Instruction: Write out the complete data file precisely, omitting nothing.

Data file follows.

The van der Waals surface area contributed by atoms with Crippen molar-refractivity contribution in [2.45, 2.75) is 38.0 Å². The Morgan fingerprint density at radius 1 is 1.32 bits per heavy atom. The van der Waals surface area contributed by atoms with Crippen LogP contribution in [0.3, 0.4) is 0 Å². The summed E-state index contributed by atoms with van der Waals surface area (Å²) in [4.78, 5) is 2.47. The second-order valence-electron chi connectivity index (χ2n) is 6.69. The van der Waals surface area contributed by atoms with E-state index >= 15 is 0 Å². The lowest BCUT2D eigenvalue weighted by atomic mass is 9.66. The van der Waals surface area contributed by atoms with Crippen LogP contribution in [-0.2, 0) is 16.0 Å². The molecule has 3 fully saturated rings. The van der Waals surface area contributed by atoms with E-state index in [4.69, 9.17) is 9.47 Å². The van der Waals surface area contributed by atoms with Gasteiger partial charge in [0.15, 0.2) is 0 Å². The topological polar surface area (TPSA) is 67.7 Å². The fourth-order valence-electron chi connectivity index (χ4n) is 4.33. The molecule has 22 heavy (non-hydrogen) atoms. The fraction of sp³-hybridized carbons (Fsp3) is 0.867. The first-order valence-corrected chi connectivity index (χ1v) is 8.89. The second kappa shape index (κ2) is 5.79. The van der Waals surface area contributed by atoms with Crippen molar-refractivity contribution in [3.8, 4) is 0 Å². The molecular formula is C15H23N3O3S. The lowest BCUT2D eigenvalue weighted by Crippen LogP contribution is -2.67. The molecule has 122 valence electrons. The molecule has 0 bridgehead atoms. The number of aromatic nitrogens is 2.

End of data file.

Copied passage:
The van der Waals surface area contributed by atoms with Crippen molar-refractivity contribution in [2.45, 2.75) is 38.0 Å². The Morgan fingerprint density at radius 1 is 1.32 bits per heavy atom. The van der Waals surface area contributed by atoms with Crippen LogP contribution in [0.3, 0.4) is 0 Å². The summed E-state index contributed by atoms with van der Waals surface area (Å²) in [4.78, 5) is 2.47. The second-order valence-electron chi connectivity index (χ2n) is 6.69. The van der Waals surface area contributed by atoms with E-state index >= 15 is 0 Å². The lowest BCUT2D eigenvalue weighted by atomic mass is 9.66. The van der Waals surface area contributed by atoms with Crippen LogP contribution in [-0.2, 0) is 16.0 Å². The molecule has 3 fully saturated rings. The van der Waals surface area contributed by atoms with E-state index in [4.69, 9.17) is 9.47 Å². The van der Waals surface area contributed by atoms with Gasteiger partial charge in [0.15, 0.2) is 0 Å². The topological polar surface area (TPSA) is 67.7 Å². The fourth-order valence-electron chi connectivity index (χ4n) is 4.33. The molecule has 22 heavy (non-hydrogen) atoms. The fraction of sp³-hybridized carbons (Fsp3) is 0.867. The first-order valence-corrected chi connectivity index (χ1v) is 8.89. The second kappa shape index (κ2) is 5.79. The van der Waals surface area contributed by atoms with Crippen molar-refractivity contribution in [3.8, 4) is 0 Å². The molecular formula is C15H23N3O3S. The lowest BCUT2D eigenvalue weighted by Crippen LogP contribution is -2.67. The molecule has 122 valence electrons. The molecule has 0 bridgehead atoms. The number of aromatic nitrogens is 2.